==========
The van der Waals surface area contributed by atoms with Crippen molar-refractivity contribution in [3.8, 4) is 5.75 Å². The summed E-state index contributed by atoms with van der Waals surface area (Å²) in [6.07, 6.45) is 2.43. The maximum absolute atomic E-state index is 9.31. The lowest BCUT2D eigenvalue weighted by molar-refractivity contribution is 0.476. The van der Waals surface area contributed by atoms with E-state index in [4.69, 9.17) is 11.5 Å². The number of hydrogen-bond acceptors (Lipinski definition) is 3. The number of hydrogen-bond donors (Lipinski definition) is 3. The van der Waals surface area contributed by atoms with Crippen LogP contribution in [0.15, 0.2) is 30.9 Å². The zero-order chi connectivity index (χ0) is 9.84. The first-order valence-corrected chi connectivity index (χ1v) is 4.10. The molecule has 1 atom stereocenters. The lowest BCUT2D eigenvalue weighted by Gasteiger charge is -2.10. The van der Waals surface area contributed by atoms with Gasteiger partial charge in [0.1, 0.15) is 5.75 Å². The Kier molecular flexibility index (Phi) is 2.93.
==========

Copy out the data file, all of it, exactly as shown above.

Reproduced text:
The van der Waals surface area contributed by atoms with Crippen molar-refractivity contribution in [3.8, 4) is 5.75 Å². The summed E-state index contributed by atoms with van der Waals surface area (Å²) in [6.07, 6.45) is 2.43. The maximum absolute atomic E-state index is 9.31. The lowest BCUT2D eigenvalue weighted by molar-refractivity contribution is 0.476. The van der Waals surface area contributed by atoms with E-state index in [4.69, 9.17) is 11.5 Å². The number of hydrogen-bond acceptors (Lipinski definition) is 3. The number of hydrogen-bond donors (Lipinski definition) is 3. The van der Waals surface area contributed by atoms with Crippen LogP contribution in [0.15, 0.2) is 30.9 Å². The zero-order chi connectivity index (χ0) is 9.84. The first-order valence-corrected chi connectivity index (χ1v) is 4.10. The molecule has 1 atom stereocenters. The lowest BCUT2D eigenvalue weighted by Gasteiger charge is -2.10. The van der Waals surface area contributed by atoms with Gasteiger partial charge in [0.1, 0.15) is 5.75 Å². The Kier molecular flexibility index (Phi) is 2.93.